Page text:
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Pacific Communities To Support Hikoi On Super City

Contributor:
Fuseworks Media
Fuseworks Media

Auckland's Pacific community expressed strong concerns about the Government's Super City plans at a Pacific Fono in Manukau last night and have resolved to support the hikoi in favour of Maori seats, says Labour's Associate Pacific Island Affairs Spokesperson Su'a William Sio.

The other key resolution passed at the Regional Pacific Fono, held at Manukau City's TelstraClear Pacific Events Centre, was to set up a working party.

"Pacific families, youth, workers, community and business leaders braved wet and cold weather with some travelling as far as Waiuku, Waitakere and North Shore to have their say," Su'a William Sio said.

"It was an emotionally-charged meeting and people were angry and frustrated with the Government's plan and lack of consultation with our communities.

"A common refrain was: 'why weren't Pacific People considered in the Government's structure?' People wanted immediate action to reflect their concerns."

Among the organisations represented at the Fono were: members of Pacific Advisory Boards for Auckland City Council, Manukau City Council, Waitakere City Council, North Shore City Council, unions, Pacific media, and the Pacific Chamber of Commerce.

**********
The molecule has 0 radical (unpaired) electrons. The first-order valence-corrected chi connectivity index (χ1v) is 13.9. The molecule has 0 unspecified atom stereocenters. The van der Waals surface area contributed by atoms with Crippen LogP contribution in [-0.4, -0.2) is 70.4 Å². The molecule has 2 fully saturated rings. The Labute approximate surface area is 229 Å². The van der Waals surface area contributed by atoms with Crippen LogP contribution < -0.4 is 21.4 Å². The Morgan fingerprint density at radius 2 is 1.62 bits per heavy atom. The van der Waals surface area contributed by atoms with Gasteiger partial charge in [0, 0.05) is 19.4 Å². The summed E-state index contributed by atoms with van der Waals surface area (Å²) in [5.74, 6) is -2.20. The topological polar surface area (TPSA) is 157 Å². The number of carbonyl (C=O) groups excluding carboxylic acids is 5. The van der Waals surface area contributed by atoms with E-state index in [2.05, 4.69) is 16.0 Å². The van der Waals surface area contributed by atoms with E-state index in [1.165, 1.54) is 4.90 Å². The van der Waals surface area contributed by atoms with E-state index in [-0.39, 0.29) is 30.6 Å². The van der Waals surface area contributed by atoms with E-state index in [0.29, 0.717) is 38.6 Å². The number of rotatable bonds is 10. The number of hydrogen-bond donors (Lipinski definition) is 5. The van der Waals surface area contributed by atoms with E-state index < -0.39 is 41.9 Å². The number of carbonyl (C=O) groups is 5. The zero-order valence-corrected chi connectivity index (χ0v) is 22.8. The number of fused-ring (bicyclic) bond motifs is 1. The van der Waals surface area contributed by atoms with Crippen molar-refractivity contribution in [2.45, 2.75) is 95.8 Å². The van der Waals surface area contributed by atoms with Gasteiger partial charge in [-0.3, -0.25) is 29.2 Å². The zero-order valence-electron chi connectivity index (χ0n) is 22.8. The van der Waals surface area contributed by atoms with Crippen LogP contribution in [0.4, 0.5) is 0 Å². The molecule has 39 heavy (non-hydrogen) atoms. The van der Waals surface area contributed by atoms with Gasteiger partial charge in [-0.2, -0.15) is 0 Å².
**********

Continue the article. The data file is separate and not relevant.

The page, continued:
"It was resolved the working party be set up and include members of the Pacific Advisory Boards from each of the four Auckland councils present - Manukau, Waitakere, North Shore and Auckland City. This working party will help to organise meetings, update and inform people," said Su'a William Sio.

"The Fono agreed that we call on Pacific people throughout Auckland to support the hikoi for the Maori seats on the Super City - and this also means we're calling on the Government for more consultation before finalising their plans."

"There was general recognition that in order for this Government to provide real and lasting respect for Pacific people, we (Pacific) needed to support Maori so that they aren't forced to beg, or protest, in their own land, for even one seat at their own table by this National Government."

"People were angry that even though Mr Key is saying publicly that he is listening, the Super City is still being rushed through and people feel that the Government has already made up its mind."

"It was clear from responses that people wanted more time to fully understand what the Super City means to them, and that the Government needed to keep their pre-election promise of consulting with Aucklanders and not ram through legislation in urgency."

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